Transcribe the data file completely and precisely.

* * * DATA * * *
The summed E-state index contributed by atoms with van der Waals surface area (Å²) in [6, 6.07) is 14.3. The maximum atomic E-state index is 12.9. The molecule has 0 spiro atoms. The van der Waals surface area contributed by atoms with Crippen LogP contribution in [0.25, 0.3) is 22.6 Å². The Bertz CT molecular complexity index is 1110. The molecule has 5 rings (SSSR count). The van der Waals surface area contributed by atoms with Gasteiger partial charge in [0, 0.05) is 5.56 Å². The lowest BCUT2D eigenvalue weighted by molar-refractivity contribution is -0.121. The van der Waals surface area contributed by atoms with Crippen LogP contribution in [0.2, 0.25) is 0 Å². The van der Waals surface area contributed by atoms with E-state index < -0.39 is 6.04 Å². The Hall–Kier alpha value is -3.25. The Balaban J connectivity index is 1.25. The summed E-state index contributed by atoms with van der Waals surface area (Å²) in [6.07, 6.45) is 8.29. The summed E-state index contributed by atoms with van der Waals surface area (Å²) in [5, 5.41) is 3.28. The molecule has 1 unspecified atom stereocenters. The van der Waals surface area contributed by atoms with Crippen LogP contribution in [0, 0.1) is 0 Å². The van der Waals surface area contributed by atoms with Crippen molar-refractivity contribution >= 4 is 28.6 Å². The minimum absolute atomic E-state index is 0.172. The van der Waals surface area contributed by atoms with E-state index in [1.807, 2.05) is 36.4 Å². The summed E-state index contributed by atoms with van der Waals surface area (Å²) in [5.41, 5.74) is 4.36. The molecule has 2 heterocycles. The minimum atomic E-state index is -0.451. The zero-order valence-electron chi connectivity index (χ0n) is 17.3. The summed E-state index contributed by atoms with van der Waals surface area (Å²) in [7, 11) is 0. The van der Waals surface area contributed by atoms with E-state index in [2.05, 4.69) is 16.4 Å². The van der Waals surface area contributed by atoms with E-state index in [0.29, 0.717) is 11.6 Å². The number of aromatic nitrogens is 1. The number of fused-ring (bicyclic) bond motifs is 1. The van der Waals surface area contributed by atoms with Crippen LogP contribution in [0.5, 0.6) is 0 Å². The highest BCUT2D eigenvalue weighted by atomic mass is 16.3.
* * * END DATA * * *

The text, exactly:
The summed E-state index contributed by atoms with van der Waals surface area (Å²) in [6, 6.07) is 14.3. The maximum atomic E-state index is 12.9. The molecule has 0 spiro atoms. The van der Waals surface area contributed by atoms with Crippen LogP contribution in [0.25, 0.3) is 22.6 Å². The Bertz CT molecular complexity index is 1110. The molecule has 5 rings (SSSR count). The van der Waals surface area contributed by atoms with Gasteiger partial charge in [0, 0.05) is 5.56 Å². The lowest BCUT2D eigenvalue weighted by molar-refractivity contribution is -0.121. The van der Waals surface area contributed by atoms with Crippen LogP contribution in [0.2, 0.25) is 0 Å². The van der Waals surface area contributed by atoms with E-state index < -0.39 is 6.04 Å². The Hall–Kier alpha value is -3.25. The Balaban J connectivity index is 1.25. The summed E-state index contributed by atoms with van der Waals surface area (Å²) in [6.07, 6.45) is 8.29. The summed E-state index contributed by atoms with van der Waals surface area (Å²) in [5, 5.41) is 3.28. The molecule has 1 unspecified atom stereocenters. The van der Waals surface area contributed by atoms with Crippen LogP contribution in [0, 0.1) is 0 Å². The van der Waals surface area contributed by atoms with Crippen molar-refractivity contribution >= 4 is 28.6 Å². The minimum absolute atomic E-state index is 0.172. The van der Waals surface area contributed by atoms with E-state index in [1.807, 2.05) is 36.4 Å². The summed E-state index contributed by atoms with van der Waals surface area (Å²) in [5.41, 5.74) is 4.36. The molecule has 2 heterocycles. The minimum atomic E-state index is -0.451. The zero-order valence-electron chi connectivity index (χ0n) is 17.3. The summed E-state index contributed by atoms with van der Waals surface area (Å²) in [7, 11) is 0. The van der Waals surface area contributed by atoms with E-state index in [2.05, 4.69) is 16.4 Å². The van der Waals surface area contributed by atoms with E-state index in [0.29, 0.717) is 11.6 Å². The number of aromatic nitrogens is 1. The number of fused-ring (bicyclic) bond motifs is 1. The van der Waals surface area contributed by atoms with Crippen LogP contribution in [0.5, 0.6) is 0 Å². The highest BCUT2D eigenvalue weighted by atomic mass is 16.3.